In the Memorial Room: A Novelby Janet Frame
Harry Gill, a moderately successful writer of historical fiction, has been awarded the annual Watercress-Armstrong Fellowshipa ‘living memorial’ to the poet, Margaret Rose Hurndell. He arrives in the small French village of Menton, where Hurndell once lived and worked, to write. But the Memorial Room is not suitableit has no electricity or… See more details below
Harry Gill, a moderately successful writer of historical fiction, has been awarded the annual Watercress-Armstrong Fellowshipa ‘living memorial’ to the poet, Margaret Rose Hurndell. He arrives in the small French village of Menton, where Hurndell once lived and worked, to write. But the Memorial Room is not suitableit has no electricity or water. Hurndell never wrote here, though it is expected of Harry.
Janet Frame’s previously unpublished novel draws on her own experiences in Menton, France as a Katherine Mansfield Fellow. It is a wonderful social satire, a send-up of the cult of the dead author, andin the best tradition of Framea fascinating exploration of the complexity and the beauty of language.
"This short, funny and often beautifully written novel completed in the early 1970s but just now being published provides an excellent occasion for remembering the weird wisdom and genuine talent of Janet Frame."Scott Bradfield, The New York Times, Sunday Book Review
"[T]his book is marvelous experimental fiction Frame’s sentences are marvels, winding like narrow alleys through hill towns: They open spectacular vistas Brilliant."Kirkus, Starred Review
"[T]he story is also a beautifully crafted artistic and philosophical creation that explores the nature of communication and exposes Frame’s love of language
this is a terrific introduction to an original writer who deserves her own serious league of fans. Recommended for all fiction collections."Library Journal
One of New Zealand's most distinguished writers, Frame (1924–2004) draws upon her own experiences living in Menton, France, to satirize the excessive devotion to or fetishizing of famous authors in this posthumously published novel. Written in 1974, the work is a social commentary and comedy about the fandom surrounding deceased poet Margaret Rose Hurndell, who is meant to represent New Zealand writer Katherine Mansfield (1888-1923). For this reason, Frame insisted the book not be published until after her death. The experiences of protagonist Harry Gill, a historical fiction writer, parallel the time Frame spent as a Mansfield Fellow in 1973. Gill's keen observations of the well-intentioned but annoying Hurndell devotees are thoroughly enjoyable, cutting-edge social satire. However, the story is also a beautifully crafted artistic and philosophical creation that explores the nature of communication and exposes Frame's love of language. VERDICT The author's literary achievements may not be familiar to American readers, and this is a terrific introduction to an original writer who deserves her own serious league of fans. Recommended for all fiction collections.—Faye Chadwell, Oregon State Univ., Corvallis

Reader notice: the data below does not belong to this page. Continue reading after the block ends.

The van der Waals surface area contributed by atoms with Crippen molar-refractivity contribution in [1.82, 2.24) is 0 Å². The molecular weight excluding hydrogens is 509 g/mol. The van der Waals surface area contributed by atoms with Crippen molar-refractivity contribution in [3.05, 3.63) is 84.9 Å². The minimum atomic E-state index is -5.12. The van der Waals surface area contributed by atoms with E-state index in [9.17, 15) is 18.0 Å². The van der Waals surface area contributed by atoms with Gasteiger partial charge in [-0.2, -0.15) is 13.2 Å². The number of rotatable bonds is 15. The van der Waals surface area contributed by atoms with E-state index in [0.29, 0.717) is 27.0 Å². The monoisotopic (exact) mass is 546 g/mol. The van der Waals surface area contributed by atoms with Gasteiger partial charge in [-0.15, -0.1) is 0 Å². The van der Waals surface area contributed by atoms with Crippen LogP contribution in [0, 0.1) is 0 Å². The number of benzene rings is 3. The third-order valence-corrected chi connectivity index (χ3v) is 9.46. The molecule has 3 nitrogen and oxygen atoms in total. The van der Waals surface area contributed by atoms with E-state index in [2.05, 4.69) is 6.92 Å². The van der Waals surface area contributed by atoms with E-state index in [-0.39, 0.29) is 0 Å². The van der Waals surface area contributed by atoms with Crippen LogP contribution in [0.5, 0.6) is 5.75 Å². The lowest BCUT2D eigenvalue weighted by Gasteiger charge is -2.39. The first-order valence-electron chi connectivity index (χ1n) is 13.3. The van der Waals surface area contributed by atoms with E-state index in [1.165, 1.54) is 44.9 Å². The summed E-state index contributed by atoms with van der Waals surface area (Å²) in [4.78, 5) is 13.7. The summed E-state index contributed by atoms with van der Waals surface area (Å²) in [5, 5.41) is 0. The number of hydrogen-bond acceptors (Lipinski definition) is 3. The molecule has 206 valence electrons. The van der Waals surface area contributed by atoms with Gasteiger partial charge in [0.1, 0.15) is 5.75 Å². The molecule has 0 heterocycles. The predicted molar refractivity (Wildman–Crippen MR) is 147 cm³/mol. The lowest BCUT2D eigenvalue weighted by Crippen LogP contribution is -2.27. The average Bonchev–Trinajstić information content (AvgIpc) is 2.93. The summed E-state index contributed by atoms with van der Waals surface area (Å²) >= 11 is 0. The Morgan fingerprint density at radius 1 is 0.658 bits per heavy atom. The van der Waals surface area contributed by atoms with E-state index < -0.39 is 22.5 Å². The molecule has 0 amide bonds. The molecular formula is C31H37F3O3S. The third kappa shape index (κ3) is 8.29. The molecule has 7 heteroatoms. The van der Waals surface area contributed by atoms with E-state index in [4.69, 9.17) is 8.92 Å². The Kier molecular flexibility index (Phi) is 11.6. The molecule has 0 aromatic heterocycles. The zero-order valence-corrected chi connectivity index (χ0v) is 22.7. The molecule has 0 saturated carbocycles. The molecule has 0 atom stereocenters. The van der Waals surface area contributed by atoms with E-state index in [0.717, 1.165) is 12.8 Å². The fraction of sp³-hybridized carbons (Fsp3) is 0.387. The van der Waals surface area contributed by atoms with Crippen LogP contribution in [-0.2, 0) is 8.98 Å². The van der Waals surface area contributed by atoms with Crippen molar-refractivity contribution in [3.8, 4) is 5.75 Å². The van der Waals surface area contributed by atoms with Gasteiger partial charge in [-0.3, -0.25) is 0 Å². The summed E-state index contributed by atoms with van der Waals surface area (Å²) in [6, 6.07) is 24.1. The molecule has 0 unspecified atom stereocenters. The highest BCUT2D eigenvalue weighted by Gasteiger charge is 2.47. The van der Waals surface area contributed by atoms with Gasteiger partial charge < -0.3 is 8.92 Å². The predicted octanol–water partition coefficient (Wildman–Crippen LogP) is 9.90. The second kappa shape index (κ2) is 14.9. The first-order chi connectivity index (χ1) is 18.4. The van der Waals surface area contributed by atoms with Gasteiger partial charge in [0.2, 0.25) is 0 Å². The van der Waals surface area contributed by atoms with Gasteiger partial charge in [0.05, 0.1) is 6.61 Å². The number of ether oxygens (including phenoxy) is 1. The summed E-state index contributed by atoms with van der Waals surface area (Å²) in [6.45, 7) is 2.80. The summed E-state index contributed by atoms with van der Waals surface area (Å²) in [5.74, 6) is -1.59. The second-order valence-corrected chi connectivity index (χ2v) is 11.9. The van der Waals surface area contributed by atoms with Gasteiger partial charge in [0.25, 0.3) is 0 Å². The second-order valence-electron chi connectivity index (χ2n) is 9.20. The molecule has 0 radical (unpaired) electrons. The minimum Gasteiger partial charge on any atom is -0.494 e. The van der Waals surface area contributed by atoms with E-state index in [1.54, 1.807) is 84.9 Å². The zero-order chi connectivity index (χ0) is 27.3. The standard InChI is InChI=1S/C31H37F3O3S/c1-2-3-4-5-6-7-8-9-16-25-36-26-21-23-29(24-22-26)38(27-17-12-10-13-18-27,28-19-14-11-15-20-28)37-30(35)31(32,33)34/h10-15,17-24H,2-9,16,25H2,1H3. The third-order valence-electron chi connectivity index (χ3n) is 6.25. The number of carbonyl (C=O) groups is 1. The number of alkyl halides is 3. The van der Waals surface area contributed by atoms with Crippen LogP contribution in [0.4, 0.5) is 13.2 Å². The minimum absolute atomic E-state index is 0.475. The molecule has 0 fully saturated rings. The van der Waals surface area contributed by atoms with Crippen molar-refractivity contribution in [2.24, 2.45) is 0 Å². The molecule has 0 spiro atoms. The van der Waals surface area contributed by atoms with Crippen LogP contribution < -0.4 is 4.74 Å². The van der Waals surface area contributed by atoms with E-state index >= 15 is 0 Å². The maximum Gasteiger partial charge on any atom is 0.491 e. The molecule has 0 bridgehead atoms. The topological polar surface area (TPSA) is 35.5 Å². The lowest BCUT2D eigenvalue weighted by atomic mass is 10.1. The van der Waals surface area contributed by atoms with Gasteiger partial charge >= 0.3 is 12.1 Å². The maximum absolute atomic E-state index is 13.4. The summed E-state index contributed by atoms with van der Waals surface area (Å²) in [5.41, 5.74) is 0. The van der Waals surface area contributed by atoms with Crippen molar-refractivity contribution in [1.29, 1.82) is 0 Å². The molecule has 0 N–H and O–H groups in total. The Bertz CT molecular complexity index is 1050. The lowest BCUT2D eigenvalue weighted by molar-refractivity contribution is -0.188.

A strange, resonant, Nabokov-ian novel about the plight of Harry Gill, a New Zealand writer on a six-month fellowship in France, struggling to write his first imaginative fiction. Works by Frame (1924-2004), the New Zealand novelist and autobiographer, continue to appear. Never published during her lifetime, this book is marvelous experimental fiction. Up until now, Harry (his name comes from the title of a William Wordsworth poem) has written historical novels. Receiving the Watercress-Armstrong Fellowship, and admitting he is not funny or adventurous, he sets out to write a "comic novel in the picaresque tradition." In fact, he is so shy and compliant as to be almost anonymous. Arriving in Menton, expatriates besiege him; they want to possess the recipient of their little fellowship, created to honor a dead writer who worked in the town. The book Harry writes is this one, a journal about trying to find peace and quiet and time to write a book, a comedy of errors both physical and metaphysical. The local doctor Harry visits, afraid that he is going blind and, again, when he goes deaf, is Dr. Rumor. The good doctor opines that Harry's symptoms are a species of hysteria: He fears going blind because he's afraid he is invisible. The humor is bone-dry and crackling. Harry, observing his predicament: "One does not always quote fiction as a good example for life but, I told myself, I would never have let this happen in fiction--a man going blind who instead becomes deaf." Frame's sentences are marvels, winding like narrow alleys through hill towns: They open spectacular vistas. Brilliant.
- Counterpoint Press
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- 5.60(w) x 8.20(h) x 1.10(d)
Meet the Author
Janet Frame is one of New Zealand’s greatest writers. Born in Dunedin in 1924, she published twenty-one books in her lifetime and several posthumously. Her autobiographical work An Angel at My Table was made into a television series by Jane Campion in 1990. Janet Frame died in 2004.
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